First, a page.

The two books differ in their framing of the history. Acheson in chapter 1 provides several different theoretical lenses, or “ideologies,” through which to view nuclear weapons and nuclear governance, including political economy, the social meaning of nuclear bombs, patriarchy, colonialism, and racism. In subsequent chapters, Acheson refers back to these perspectives to explain and evaluate the process of banning nuclear weapons and to illustrate why the effort is embraced by some and resisted by others. Kmentt does not employ theory to the same extent, but repeatedly returns to the concept of human security, a people-centric form of security in which individual needs are met and communities remain secure. The chapter in which Kmentt provides detailed refutations of common criticisms of the TPNW should not be missed.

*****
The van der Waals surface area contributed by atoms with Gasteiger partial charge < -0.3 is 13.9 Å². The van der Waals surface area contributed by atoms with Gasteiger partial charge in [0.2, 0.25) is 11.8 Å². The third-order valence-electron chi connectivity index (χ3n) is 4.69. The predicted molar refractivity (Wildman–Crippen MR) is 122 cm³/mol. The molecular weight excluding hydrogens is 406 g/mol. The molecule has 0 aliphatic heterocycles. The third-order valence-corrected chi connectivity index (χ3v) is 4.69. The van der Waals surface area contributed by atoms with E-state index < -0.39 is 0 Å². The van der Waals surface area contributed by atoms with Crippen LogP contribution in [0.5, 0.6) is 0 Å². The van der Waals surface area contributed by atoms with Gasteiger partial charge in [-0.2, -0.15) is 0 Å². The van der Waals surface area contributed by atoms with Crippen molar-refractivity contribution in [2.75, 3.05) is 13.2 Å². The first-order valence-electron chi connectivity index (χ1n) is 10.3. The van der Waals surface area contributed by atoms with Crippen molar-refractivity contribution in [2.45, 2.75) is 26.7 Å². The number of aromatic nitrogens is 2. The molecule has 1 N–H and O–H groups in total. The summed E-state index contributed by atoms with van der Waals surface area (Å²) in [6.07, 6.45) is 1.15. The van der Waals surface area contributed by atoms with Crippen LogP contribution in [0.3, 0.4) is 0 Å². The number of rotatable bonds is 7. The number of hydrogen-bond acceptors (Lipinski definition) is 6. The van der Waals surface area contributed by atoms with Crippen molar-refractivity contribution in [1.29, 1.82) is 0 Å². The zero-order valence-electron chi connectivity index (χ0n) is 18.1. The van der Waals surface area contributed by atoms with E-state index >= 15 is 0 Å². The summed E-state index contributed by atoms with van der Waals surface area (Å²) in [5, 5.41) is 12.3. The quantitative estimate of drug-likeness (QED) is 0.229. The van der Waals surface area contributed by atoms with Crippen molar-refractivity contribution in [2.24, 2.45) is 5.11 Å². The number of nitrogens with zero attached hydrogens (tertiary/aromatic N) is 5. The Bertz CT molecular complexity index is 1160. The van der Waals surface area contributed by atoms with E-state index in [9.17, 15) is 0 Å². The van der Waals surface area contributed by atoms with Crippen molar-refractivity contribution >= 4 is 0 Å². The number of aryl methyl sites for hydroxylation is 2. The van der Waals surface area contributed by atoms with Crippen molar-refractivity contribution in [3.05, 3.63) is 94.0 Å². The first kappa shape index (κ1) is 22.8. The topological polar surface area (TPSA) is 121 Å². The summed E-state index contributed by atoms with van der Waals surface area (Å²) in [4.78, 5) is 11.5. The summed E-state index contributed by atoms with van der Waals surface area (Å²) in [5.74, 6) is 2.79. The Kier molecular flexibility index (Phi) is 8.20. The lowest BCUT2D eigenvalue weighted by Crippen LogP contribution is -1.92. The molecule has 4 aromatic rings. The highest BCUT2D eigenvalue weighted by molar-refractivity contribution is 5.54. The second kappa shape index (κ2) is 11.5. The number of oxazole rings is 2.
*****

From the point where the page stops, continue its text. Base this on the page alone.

Of the several themes throughout both books, three in particular stand out as being of interest to the broader nuclear community. Both argue for broadening the participation and content of nuclear discourse. Traditionally, policy discussions are limited to experts within the nuclear-weapon states with strong emphasis on nuclear deterrence, extended nuclear deterrence, strategic stability, escalation, and credibility. Underlying the humanitarian initiative is the argument that all states and all people should have a say in what happens with the world’s nuclear weapons because all states could be affected by nuclear blasts. Not only would a nuclear weapon detonated in a populated area have devastating humanitarian consequences for the population immediately affected (“To tissue. To hearts. To brains. To limbs. Skin. Eyeballs,” Acheson writes), but other nearby states could be overwhelmed by spreading radiation, terrified people fleeing across borders, and serious damage to agriculture, infrastructure, and economic systems. If several bombs were detonated, the destruction would multiply.